The key to working through self-punishment is to recognise that your thoughts are deeply ingrained having been reinforced over many years. It will require a concerted effort and patience to move through this phase of reconciliation.
Changing your inner dialogue to be pleasant overnight may be seen as a threat to the ego, since you have become accustomed to the voice of the inner critic. Positive self-talk in this instance may be akin to speaking in another tongue.
Whilst the nature of the self-directed inner talk may be familiar, it does not feel true since you have grown accustomed to the self-punishing talk over time.
You may unconsciously punish yourself for wrong doing since this is viewed as self-retribution for untoward action in the past. People at this level who typically feel bad about themselves will develop a harsh inner critic who feels compelled to punish oneself for wrongful acts.
“Once you forgive yourself, the self-rejection in your mind is over. Self-acceptance begins, and the self-love will grow so strong that you will finally accept yourself just the way you are. That’s the beginning of the free human. Forgiveness is the key.” — Don Miguel Ruiz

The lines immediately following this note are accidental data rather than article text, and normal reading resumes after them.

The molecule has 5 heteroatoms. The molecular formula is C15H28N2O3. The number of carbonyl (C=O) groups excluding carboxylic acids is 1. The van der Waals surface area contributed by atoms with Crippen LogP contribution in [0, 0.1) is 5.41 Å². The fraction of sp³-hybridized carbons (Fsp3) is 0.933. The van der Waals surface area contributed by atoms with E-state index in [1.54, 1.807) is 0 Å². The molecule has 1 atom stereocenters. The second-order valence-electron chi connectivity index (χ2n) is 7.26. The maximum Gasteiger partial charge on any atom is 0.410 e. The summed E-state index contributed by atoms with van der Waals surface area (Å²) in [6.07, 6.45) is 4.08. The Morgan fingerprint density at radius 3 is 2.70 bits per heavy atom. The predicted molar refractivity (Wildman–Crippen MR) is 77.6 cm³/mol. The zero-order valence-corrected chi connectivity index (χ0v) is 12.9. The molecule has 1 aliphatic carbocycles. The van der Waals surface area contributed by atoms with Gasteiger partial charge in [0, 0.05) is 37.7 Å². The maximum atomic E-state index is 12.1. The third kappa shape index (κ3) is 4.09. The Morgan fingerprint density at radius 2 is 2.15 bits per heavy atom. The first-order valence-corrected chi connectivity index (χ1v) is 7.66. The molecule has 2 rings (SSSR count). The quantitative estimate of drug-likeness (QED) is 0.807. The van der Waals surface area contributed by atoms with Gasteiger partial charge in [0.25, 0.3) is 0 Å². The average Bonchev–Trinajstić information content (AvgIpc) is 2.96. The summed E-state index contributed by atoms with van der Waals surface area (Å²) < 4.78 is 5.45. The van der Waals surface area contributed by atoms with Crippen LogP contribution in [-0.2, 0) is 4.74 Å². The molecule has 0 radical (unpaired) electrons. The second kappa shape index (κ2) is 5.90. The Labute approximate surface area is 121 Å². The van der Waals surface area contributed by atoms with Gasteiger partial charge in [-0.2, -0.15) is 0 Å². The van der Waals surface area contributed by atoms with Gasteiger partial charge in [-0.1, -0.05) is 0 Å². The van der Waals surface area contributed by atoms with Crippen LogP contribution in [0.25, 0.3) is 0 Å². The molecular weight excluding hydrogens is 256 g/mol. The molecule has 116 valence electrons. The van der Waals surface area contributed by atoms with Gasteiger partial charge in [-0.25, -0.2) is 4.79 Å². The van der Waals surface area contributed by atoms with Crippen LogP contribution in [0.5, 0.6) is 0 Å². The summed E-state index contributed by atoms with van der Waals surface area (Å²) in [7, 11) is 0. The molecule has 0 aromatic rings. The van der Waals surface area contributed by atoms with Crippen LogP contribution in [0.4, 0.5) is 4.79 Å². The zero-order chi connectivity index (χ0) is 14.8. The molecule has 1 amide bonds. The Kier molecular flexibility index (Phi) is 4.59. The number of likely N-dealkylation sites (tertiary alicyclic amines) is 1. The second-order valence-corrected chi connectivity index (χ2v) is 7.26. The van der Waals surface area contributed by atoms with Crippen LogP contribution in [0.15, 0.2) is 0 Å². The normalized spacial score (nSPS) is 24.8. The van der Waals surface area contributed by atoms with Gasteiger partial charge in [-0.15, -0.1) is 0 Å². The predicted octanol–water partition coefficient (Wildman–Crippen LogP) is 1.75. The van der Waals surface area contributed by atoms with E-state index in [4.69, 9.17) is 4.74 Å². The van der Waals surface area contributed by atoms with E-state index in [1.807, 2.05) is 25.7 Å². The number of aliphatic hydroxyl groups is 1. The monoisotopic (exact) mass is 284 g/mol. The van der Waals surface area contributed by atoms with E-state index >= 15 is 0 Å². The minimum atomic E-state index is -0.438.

It is important to forgive yourself as a means to rewrite the past and invite love and compassionate energy towards oneself. If you are to be realistic, this may pose more challenges than you anticipate, given that you are attempting to rewrite a strong and powerful inner script that has been given power all these years.
As you attend to your shame and guilt, you become less critical of yourself and slowly turn down the volume on the self-punishing inner critic. The answer lies in transforming the self-punishing inner talk, rather than obliterate it completely.
The transformation process seeks to understand that you create a false sense of self by feeding this false-self power over you — yet this is not who you really are. Transforming self-punishment becomes an act of forgiveness and self-compassion by creating a new inner dialogue, which naturally unfolds over time.
Working with a trained mental health professional is advised as a means to begin the process of healing, while simultaneously developing a new vista upon which to heal one’s past.
At times there may be a great deal of pain that has accumulated over the years that seems unbearable to deal with, so you delay the healing process.
You must come to terms with feeling the pain within the context of a secure and nurturing setting if you are to move forward and transform the self-punishment into positive energy.
As you develop a nurturing inner self, this feeling naturally polarises over time to create a new lens in which to view your past wounds.
Therefore, you realise that you are capable of managing real-life problems by your capacity to develop a stronger emotional resilience, which is not vested in self-deprecating inner talk.
Originally published at medium.com